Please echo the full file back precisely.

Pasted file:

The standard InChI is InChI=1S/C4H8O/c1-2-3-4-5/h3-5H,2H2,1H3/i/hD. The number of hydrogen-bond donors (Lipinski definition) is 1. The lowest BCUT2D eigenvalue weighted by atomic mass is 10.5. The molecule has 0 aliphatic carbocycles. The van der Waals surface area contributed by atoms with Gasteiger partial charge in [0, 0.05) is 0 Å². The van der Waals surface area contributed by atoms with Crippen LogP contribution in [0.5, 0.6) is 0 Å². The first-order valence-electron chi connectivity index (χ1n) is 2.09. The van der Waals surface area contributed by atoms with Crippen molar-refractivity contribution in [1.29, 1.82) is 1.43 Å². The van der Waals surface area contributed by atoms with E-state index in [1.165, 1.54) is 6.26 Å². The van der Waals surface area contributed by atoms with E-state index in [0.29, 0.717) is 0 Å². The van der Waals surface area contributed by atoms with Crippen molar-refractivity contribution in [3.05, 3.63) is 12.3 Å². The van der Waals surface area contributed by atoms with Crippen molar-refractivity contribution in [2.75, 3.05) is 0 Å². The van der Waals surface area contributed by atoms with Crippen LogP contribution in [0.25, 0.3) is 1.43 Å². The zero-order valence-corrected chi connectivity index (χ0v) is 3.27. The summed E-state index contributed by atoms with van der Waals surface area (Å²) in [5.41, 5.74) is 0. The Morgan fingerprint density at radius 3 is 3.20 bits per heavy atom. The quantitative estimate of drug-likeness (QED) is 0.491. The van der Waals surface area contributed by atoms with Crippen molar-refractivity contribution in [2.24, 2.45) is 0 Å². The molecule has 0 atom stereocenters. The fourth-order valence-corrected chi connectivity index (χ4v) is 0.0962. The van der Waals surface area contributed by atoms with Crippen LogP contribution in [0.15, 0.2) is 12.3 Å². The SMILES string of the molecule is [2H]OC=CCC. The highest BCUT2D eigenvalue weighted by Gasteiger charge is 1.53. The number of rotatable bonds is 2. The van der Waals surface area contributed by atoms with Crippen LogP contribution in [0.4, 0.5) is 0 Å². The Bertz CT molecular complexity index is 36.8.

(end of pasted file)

The standard InChI is InChI=1S/C4H8O/c1-2-3-4-5/h3-5H,2H2,1H3/i/hD. The number of hydrogen-bond donors (Lipinski definition) is 1. The lowest BCUT2D eigenvalue weighted by atomic mass is 10.5. The molecule has 0 aliphatic carbocycles. The van der Waals surface area contributed by atoms with Gasteiger partial charge in [0, 0.05) is 0 Å². The van der Waals surface area contributed by atoms with Crippen LogP contribution in [0.5, 0.6) is 0 Å². The first-order valence-electron chi connectivity index (χ1n) is 2.09. The van der Waals surface area contributed by atoms with Crippen molar-refractivity contribution in [1.29, 1.82) is 1.43 Å². The van der Waals surface area contributed by atoms with E-state index in [1.165, 1.54) is 6.26 Å². The van der Waals surface area contributed by atoms with E-state index in [0.29, 0.717) is 0 Å². The van der Waals surface area contributed by atoms with Crippen molar-refractivity contribution in [3.05, 3.63) is 12.3 Å². The van der Waals surface area contributed by atoms with Crippen molar-refractivity contribution in [2.75, 3.05) is 0 Å². The van der Waals surface area contributed by atoms with Crippen LogP contribution in [0.25, 0.3) is 1.43 Å². The zero-order valence-corrected chi connectivity index (χ0v) is 3.27. The summed E-state index contributed by atoms with van der Waals surface area (Å²) in [5.41, 5.74) is 0. The Morgan fingerprint density at radius 3 is 3.20 bits per heavy atom. The quantitative estimate of drug-likeness (QED) is 0.491. The van der Waals surface area contributed by atoms with Crippen molar-refractivity contribution in [2.24, 2.45) is 0 Å². The molecule has 0 atom stereocenters. The fourth-order valence-corrected chi connectivity index (χ4v) is 0.0962. The van der Waals surface area contributed by atoms with Crippen LogP contribution in [0.15, 0.2) is 12.3 Å². The SMILES string of the molecule is [2H]OC=CCC. The highest BCUT2D eigenvalue weighted by Gasteiger charge is 1.53. The number of rotatable bonds is 2. The van der Waals surface area contributed by atoms with Crippen LogP contribution in [0.4, 0.5) is 0 Å². The Bertz CT molecular complexity index is 36.8.